Lleyla yichey kyewar jingyi lob. This is very important again. 'Bless me that I feel conviction in the law of karma.' We have covered this quite a lot during previous talks. We do not have enough trust in cause and effect, trust in karma. This is why, unconsciously, consciously, we always do things that are not necessarily virtuous. This is why we do not have that much enthusiasm [for] doing Mandala offering, because we do not really have complete trust in the so-called karma. So this is what you have to pray for. These are the actual blessings you should be asking for.


Lamla barchey meypar jingyi lob. 'Bless me that the path is free of obstacles.' Our spiritual path has so many obstacles, because of our habitual patterns, because of our own insecurity, because of the importance that we put on comfort and pleasure, on the eight worldly dharmas. We make ourselves very vulnerable, so when things bother you, you blame them when it is actually you. Shantideva said once, 'If someone beats you with a stick, you should blame your body for being soft.' You know, there are so many obstacles, especially like now when doing a retreat. Although this is not a big retreat, I think this is already quite a good sample retreat. It has actually been quite serious, quite good. When you are in the middle of a retreat, the obstacles can actually mature more. So during these [next] 12 days we have to be quite careful because everything is heightened, attainment and your obstacles. So even a small, neighbouring fart can stir you up for the whole 12 days. So don't let it become like that.


And what is it? Drubla tsöndrü nüpar jingyi lob. 'Bless me that I am able to practise diligently.' Kyenngen lamdu longwar jingyi lob. 'Bless me that difficulties are utilised as the path.' Let's say that there is a neighbouring fart or somebody hiccups or whatever. I don't know, a small, ridiculous reason, like dropping a pen. Something like that. Or something that is a really bad circumstance, like a telegram saying that your father has died. A dharma practitioner has to have this ability to transform that as the path, as a challenge. 'Challenge' is a good word, actually. That ability is what you should be looking for, that ability is what you should be receiving from Guru Rinpoche.


The next words are nyenpo rangtsuk tubpar jingyi lob. 'Bless me that I may be steadfast in using the remedies.' No, no, no, this is not a good translation. Bless me so that these supposed antidotes that you have received from your guru - compassion, patience, pure vision, devotion, mantras, mudras, meditation, samadhi, things like that - all these antidotes which are supposedly defensive systems that you have received… Bless me, guru, so that when the time comes, these offensive or defensive systems or antidotes will have power. For example, when somebody makes you angry, you lose it, you have no compassion, you have no love, you don't think about tolerance, you don't even think about patience. That's because your antidote is not working, it is not functioning. So this is what we are asking for. Bless me so that it will work, so that it will become powerful. Normally it is okay, but especially at a very important time, let it have some kind of a strength. Don't let it lie low and dysfunctional, scattered here and there. Give this a boost.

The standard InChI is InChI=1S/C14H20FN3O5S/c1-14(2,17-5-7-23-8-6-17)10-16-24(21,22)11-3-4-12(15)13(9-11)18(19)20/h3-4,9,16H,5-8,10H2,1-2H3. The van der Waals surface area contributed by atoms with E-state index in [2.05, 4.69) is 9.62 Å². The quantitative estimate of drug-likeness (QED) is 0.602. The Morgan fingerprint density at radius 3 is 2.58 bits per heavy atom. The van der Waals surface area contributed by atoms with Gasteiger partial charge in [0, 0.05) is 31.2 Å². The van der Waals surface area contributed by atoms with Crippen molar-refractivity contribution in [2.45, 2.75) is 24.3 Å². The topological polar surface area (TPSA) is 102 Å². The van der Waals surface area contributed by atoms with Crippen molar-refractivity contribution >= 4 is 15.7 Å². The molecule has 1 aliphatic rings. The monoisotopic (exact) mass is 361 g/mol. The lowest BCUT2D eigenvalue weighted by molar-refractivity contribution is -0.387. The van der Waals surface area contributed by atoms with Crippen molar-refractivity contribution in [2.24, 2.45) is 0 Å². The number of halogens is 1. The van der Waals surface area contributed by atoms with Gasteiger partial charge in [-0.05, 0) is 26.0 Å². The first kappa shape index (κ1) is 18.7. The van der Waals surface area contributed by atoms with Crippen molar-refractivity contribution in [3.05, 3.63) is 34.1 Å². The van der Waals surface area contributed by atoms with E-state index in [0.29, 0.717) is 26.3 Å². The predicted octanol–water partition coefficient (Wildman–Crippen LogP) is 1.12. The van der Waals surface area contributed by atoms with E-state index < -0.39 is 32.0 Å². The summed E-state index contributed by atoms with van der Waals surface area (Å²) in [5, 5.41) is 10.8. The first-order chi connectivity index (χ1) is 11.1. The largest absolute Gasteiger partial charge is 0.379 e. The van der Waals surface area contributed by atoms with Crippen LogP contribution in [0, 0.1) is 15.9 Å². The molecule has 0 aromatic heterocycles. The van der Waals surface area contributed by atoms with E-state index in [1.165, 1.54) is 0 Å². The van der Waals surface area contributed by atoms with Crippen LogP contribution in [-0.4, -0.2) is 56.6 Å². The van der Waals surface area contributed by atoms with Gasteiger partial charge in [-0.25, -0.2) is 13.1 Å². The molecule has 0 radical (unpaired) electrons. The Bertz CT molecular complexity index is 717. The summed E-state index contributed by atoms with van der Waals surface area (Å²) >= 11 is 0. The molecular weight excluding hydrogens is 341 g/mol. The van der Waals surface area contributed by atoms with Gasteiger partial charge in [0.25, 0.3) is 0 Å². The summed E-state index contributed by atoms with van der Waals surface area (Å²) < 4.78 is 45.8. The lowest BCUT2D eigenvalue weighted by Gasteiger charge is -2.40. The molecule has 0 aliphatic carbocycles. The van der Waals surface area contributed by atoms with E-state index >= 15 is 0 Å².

Chömin mögü kyewar jingyi lob. 'Bless me that I feel genuine devotion.' For the moment we only have created, fabricated devotion. We have talked about this before. The next one is neyluk rangzhai jalwar jingyi lob. 'Bless me that I may come face to face with the natural state.' At the moment our mind is here, all the objects are there, our mind is going there and we are only talking there, not inwards. So bless me that I will come face to face with the natural state of my mind.


'Bless me that natural awareness is awakened within my heart.' Rang-rig nying-ü seypar jingyi lob. Bless me so that the natural state, the natural awareness or the natural wisdom will awaken in my heart. Kongtrül Rinpoche is saying that the wisdom does not come from outside, it has to arise from within. Trülnang zhitsa chöpar jingyi lob 'Bless me that confused experience is cut at the root.' And there are a few confused experiences! Everything that we see and do is a confused experience. Do you remember the story that I told you about the Dzogchen master Patrul Rinpoche? [He asked his student Nyoshul Lungtok], 'Can you see the stars? Can you hear the dogs barking?' And at that time the whole of his [student's] life experience sort of cracked, he came out of this casket of this life, this experience. This is what you need.



And tsechik sangye drubpar jingyi lob. 'Bless me that I may accomplish buddhahood in a single lifetime.' Bless me so that I will achieve enlightenment within this life. This is what you should be praying for. Okay, start your prayers and I will slowly sneak out. I will see you again soon.

© Dzongsar Khyentse Rinpoche